Amaranthus spp. is an annual, erect herb (up to 1 m tall) grown for its edible leaves Leaves grow up to 8 cm in length and are present in an alternate arrangement along the stem. Small flowers are borne on slender spikes within inflorescences up to 12 cm long. Fruit are small, compressed, oval-shaped seeds (1 mm in diameter) and glossy black in color.
A. spp. is grown as a green vegetable. Leaves and young stems are prepared similar to other cooked leafy crops: boiled, sautéed, fried, added to soups, stews, or stir-frys. Seed production is minimal compared to biomass and is rather small. However, if harvested, seeds can be cooked similar to other amaranth pseudocereals: roasted, boiled, sprouted, or fermented. Plants are also used for livestock fodder.
- Elevation – up to 800 m
- Rainfall – 200-2700 mm
- Soil Types – pH 4.3-7.5; well-drained soils
- Temperature Range – 18-32°C
- Day Length Sensitivity – none
- Light – prefers full sun
Seeds can be broadcast in the field, or sown in a nursery for later transplanting of seedlings.. A. spp. also does well from cuttings of mature plants. Can be intercropped with maize or similar crops.
Harvesting and Seed Production
When ready to harvest, entire plants are uprooted as needed, or cut back and allowed to regrow. Leaves should be used as soon as possible, or stored in refrigeration. Seed heads can be hung in a controlled environment to dry.
Pests and Diseases
Pigweed mosaic virus is a common pest, resulting in decreased yields.
Cooking and Nutrition
A. spp. leaves are high in protein, calcium, potassium, and Vitamic C. They can be prepared boiled, sautéed, fried, or in soups, stews, or stir-frys.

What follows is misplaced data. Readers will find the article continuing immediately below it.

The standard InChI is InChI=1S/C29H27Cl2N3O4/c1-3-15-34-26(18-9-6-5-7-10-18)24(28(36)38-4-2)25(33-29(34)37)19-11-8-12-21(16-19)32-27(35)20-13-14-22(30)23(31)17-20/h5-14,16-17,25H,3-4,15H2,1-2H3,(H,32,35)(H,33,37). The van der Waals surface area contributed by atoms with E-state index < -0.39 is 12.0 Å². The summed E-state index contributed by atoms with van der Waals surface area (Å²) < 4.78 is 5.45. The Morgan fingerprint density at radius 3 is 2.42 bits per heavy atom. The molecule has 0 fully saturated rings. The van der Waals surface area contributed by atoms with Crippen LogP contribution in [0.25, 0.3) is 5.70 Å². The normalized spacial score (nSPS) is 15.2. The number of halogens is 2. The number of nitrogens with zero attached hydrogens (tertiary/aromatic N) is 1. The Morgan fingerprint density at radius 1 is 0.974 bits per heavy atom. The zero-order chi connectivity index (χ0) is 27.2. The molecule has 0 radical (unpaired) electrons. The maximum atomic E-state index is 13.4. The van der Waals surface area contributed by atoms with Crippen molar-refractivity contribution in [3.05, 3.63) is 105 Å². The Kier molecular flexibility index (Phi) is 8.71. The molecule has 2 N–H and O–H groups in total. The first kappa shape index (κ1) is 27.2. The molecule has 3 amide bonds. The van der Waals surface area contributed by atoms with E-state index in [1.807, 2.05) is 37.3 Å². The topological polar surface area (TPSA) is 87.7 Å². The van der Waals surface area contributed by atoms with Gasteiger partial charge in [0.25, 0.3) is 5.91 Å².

Ecocrop. 1993-2007. Amaranthus viridis. Food and Agriculture Organization, Rome, Italy. ecocrop.fao.org/ecocrop/srv/en/dataSheet?id=2189. Accessed 13 September 2019.
Grubben, G.J.H., 2004. Amaranthus tricolor L. Record from PROTA4U. Grubben, G.J.H. & Denton, O.A. (Editors). PROTA (Plant Resources of Tropical Africa / Ressources végétales de l’Afrique tropicale), Wageningen, Netherlands. http://www.prota4u.org/search.asp. Accessed 2 January 2020.
Jansen, P.C.M., 2004. Amaranthus viridis L. Record from PROTA4U. Grubben, G.J.H. & Denton, O.A. (Editors). PROTA (Plant Resources of Tropical Africa / Ressources végétales de l’Afrique tropicale), Wageningen, Netherlands. http://www.prota4u.org/search.asp. Accessed 13 September 2019.
Tropical Plants Database, Ken Fern. tropical.theferns.info. 2020-01-02. tropical.theferns.info/viewtropical.php?id=Amaranthus+tricolor. Accessed 02 January 2020.
Tropical Plants Database, Ken Fern. tropical.theferns.info. tropical.theferns.info/viewtropical.php?id=Amaranthus+viridis. Accessed 13 September 2019